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Dear Dr. Roach: I am an otherwise healthy 81-year-old suffering from gynecomastia. I play tennis twice a week and work out. My weight is 172, and I am 67 inches tall. The diagnosis followed via mammogram and ultrasound. Both breasts are affected, but the right one is worse, with swelling and significant tenderness when touched. My endocrinologist ran a full battery of hormone tests and all show normal for a man my age. There was some suspicion that an allergy med (loratadine) was the cause.

My questions: Since breast cancer and low testosterone have been ruled out, what other test should be taken to determine the cause of this problem? Is it reversible? Other than surgery, are there any suggestions?

R.S.

Dear R.S.: Gynecomastia is a benign enlargement of the male breast. It is not uncommon, and it can happen at any age. Puberty probably is the most common time, but it certainly can happen in middle-age and older men.

Your endocrinologist has done everything right, as far as I can tell. Looking at medication use is important, since in healthy men it is one of the most common causes. Making sure it isn’t breast cancer is critical, and a mammogram may be necessary. I have had three male patients with breast cancer.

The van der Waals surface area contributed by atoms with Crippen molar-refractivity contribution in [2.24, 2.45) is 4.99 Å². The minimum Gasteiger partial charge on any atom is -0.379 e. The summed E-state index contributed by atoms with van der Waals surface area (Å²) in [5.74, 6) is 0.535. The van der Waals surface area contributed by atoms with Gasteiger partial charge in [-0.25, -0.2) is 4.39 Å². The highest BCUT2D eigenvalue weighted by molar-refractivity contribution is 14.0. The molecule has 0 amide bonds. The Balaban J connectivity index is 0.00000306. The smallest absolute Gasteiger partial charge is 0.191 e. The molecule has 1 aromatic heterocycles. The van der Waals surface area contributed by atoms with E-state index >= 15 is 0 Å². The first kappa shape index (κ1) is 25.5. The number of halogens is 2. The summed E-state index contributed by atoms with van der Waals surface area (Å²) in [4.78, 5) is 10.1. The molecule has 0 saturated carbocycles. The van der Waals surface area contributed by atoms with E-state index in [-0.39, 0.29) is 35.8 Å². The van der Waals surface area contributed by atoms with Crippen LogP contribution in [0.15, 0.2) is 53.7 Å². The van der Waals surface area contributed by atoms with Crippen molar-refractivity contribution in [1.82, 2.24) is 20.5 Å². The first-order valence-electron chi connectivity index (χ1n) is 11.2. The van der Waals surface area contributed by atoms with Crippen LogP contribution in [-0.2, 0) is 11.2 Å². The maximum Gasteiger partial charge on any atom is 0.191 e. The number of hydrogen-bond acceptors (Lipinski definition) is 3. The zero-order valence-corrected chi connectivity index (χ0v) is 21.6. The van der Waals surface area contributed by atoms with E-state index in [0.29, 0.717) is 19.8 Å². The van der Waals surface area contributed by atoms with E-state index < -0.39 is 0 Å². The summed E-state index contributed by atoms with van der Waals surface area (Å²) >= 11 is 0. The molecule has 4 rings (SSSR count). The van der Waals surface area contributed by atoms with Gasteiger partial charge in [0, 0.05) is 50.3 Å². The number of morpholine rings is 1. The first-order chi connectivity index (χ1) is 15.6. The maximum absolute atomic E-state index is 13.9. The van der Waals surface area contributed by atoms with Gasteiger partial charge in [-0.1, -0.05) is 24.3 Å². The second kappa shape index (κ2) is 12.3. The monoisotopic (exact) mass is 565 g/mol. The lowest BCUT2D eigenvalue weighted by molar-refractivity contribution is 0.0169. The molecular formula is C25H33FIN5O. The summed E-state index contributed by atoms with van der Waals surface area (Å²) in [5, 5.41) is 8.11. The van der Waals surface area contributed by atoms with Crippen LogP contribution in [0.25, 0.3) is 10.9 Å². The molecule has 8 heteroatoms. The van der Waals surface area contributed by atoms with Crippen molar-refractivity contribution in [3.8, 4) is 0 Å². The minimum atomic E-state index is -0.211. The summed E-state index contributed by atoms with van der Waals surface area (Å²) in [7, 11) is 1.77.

If the tests are all normal, as in your case, then no cause is usually ever found. Sometimes, gynecomastia goes away by itself, and if it isn’t bothering you, it doesn’t have to be treated. However, either because of appearance or because of tenderness, many men wish to be treated. There is medication treatment for gynecomastia, and it is most effective if begun within a year or two after it appears. For adults, tamoxifen and dihydrotestosterone have been effective for gynecomastia, but neither is approved by the Food and Drug Administration for this purpose.

Surgery is very effective when performed by an experienced cosmetic surgeon, and often includes both direct surgical removal of the glandular tissue and liposuction.

Dear Dr. Roach: I’d like to get a tattoo. I am 22.

The only thing holding me back is a fear of AIDS. Has AIDS transmission ever been traced to tattooing, and what exactly is the danger to me?

L.H.

Dear L.H.: A very, very few cases of AIDS have been linked to tattooing.

If you’re determined to decorate yourself with one, first look carefully around the tattoo parlor you have chosen, and make sure it’s clean. Have the owner explain how the instruments and equipment are sterilized. If he or she sounds reasonable and has sterilization procedures, your chances for getting AIDS through tattooing are all but nonexistent.

Email questions to ToYourGoodHealth@med.cornell.edu.

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